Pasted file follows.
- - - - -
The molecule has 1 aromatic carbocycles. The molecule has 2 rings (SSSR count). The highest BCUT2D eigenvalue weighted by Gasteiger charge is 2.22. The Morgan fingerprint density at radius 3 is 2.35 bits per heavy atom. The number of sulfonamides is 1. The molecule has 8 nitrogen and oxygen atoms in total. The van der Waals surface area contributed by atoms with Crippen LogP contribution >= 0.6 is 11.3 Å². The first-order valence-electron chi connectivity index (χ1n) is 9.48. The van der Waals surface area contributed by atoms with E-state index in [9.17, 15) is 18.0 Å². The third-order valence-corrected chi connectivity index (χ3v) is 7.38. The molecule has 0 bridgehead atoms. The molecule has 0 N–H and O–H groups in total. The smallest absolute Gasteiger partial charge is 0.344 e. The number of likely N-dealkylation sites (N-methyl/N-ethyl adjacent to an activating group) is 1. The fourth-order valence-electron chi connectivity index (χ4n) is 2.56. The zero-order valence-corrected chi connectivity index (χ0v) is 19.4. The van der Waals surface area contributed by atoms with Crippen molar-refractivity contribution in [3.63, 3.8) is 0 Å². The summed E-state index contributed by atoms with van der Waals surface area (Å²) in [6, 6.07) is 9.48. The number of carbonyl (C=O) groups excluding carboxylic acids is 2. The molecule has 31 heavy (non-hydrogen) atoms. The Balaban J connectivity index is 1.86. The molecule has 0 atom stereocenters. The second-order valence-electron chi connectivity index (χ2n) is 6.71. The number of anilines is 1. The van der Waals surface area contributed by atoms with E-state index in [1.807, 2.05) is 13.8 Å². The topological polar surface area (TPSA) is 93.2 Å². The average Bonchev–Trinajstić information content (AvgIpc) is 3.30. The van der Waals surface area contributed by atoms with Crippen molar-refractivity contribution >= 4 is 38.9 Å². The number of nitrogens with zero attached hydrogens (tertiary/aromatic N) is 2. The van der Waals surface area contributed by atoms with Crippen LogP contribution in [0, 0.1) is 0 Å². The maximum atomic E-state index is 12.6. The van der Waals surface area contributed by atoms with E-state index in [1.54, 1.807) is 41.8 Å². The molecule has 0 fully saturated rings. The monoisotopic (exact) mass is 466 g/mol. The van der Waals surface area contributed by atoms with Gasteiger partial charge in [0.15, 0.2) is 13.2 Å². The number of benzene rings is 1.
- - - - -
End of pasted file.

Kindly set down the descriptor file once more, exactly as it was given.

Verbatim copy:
The molecule has 1 aromatic carbocycles. The molecule has 2 rings (SSSR count). The highest BCUT2D eigenvalue weighted by Gasteiger charge is 2.22. The Morgan fingerprint density at radius 3 is 2.35 bits per heavy atom. The number of sulfonamides is 1. The molecule has 8 nitrogen and oxygen atoms in total. The van der Waals surface area contributed by atoms with Crippen LogP contribution >= 0.6 is 11.3 Å². The first-order valence-electron chi connectivity index (χ1n) is 9.48. The van der Waals surface area contributed by atoms with E-state index in [9.17, 15) is 18.0 Å². The third-order valence-corrected chi connectivity index (χ3v) is 7.38. The molecule has 0 bridgehead atoms. The molecule has 0 N–H and O–H groups in total. The smallest absolute Gasteiger partial charge is 0.344 e. The number of likely N-dealkylation sites (N-methyl/N-ethyl adjacent to an activating group) is 1. The fourth-order valence-electron chi connectivity index (χ4n) is 2.56. The zero-order valence-corrected chi connectivity index (χ0v) is 19.4. The van der Waals surface area contributed by atoms with Crippen molar-refractivity contribution in [3.63, 3.8) is 0 Å². The summed E-state index contributed by atoms with van der Waals surface area (Å²) in [6, 6.07) is 9.48. The number of carbonyl (C=O) groups excluding carboxylic acids is 2. The molecule has 31 heavy (non-hydrogen) atoms. The Balaban J connectivity index is 1.86. The molecule has 0 atom stereocenters. The second-order valence-electron chi connectivity index (χ2n) is 6.71. The number of anilines is 1. The van der Waals surface area contributed by atoms with E-state index in [1.807, 2.05) is 13.8 Å². The topological polar surface area (TPSA) is 93.2 Å². The average Bonchev–Trinajstić information content (AvgIpc) is 3.30. The van der Waals surface area contributed by atoms with Crippen molar-refractivity contribution >= 4 is 38.9 Å². The number of nitrogens with zero attached hydrogens (tertiary/aromatic N) is 2. The van der Waals surface area contributed by atoms with Crippen LogP contribution in [0, 0.1) is 0 Å². The maximum atomic E-state index is 12.6. The van der Waals surface area contributed by atoms with E-state index in [1.54, 1.807) is 41.8 Å². The molecule has 0 fully saturated rings. The monoisotopic (exact) mass is 466 g/mol. The van der Waals surface area contributed by atoms with Gasteiger partial charge in [0.15, 0.2) is 13.2 Å². The number of benzene rings is 1.